President White: Wabash alumni love the College and the complex education they have earned in these hallowed halls. At the heart of the liberal arts is a commitment to self-knowledge and reflection. It is all in our Mission. The critical thinking we so prize at Wabash compels alumni to ask, “How did I get to where I am?” Then as these alumni “act responsibly” they honestly understand that Wabash in all its complexity has helped them not just achieve the success they have, but also led them to a life rich in experience and challenge. In turn they “lead effectively” by drawing others to Wabash, modeling for young men how Wabash can transform their lives, and guiding the College to new heights. And finally, they “live humanely” by celebrating in generosity, playfulness — think of our Big Bash or a Bell game or a Glee Club concert — and you can see their love for and delight in Wabash. Just as our students own the College, our alumni celebrate and care for the College they love so well. In short, as we fulfill the Mission of Wabash, we teach a loyalty to this place and a responsibility to have it prosper. As good ol’ William Butler Yeats used to say, “In dreams begin responsibilities.”
You and your senior leadership team have steadily checked off a number of the key priorities of the Strategic Plan. What are your goals for the coming year?
President White: We have much good work ahead of us. I always imagine the work of leading Wabash as an exercise in binocular vision, one eye focused on the work of the day, the task at hand, the everyday commitment to a rich education for every Wabash man, and one eye focused on the future. Just as we work to complete the Challenge of Excellence, we need to look ahead to identify the needs we will face in the coming years. We will be helped in this work by our writing a self-study, a necessary qualification for our Higher Learning Commission reaccreditation, while designing new ways to communicate the excellence of Wabash through a new marketing program. We will begin discussions about independent housing and address the needs of a student center. Not all of this will be accomplished in the coming year, but it is important to begin.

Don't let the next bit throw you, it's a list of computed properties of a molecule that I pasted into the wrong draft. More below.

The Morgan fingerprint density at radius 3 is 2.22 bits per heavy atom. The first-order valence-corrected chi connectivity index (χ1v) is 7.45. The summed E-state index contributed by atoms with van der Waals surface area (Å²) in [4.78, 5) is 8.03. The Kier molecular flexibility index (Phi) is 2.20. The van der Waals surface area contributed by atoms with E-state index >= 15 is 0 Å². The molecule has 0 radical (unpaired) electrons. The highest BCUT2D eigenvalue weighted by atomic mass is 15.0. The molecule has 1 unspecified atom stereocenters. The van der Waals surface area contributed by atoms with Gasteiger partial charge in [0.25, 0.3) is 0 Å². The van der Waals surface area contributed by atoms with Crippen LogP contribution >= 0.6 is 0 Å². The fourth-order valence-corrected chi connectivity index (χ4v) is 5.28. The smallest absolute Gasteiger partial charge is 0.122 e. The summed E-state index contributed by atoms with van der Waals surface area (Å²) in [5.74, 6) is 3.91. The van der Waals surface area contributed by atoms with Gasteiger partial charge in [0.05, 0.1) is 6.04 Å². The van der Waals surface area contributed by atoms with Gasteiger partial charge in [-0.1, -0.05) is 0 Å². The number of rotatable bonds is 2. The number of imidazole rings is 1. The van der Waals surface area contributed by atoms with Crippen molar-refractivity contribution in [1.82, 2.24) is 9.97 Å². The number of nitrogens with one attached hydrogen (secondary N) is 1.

We must take advantage of the great success of last year, the tough times that we passed through before that, and the great energy and excitement that we feel right now on campus to move Wabash to even more prominence. We need to work hard to engage alumni who are active in the College, to reengage alumni who are not as much connected, and to reach out to broader publics which might “get” Wabash, but who do not know us yet or well. We have to assert our rightful place in the attention of people throughout the country and beyond who care about the education of men and who can recognize that what happens at Wabash is distinctive, rare, and extraordinarily valuable to the young men who embody a Wabash education, to their families, and to the larger society.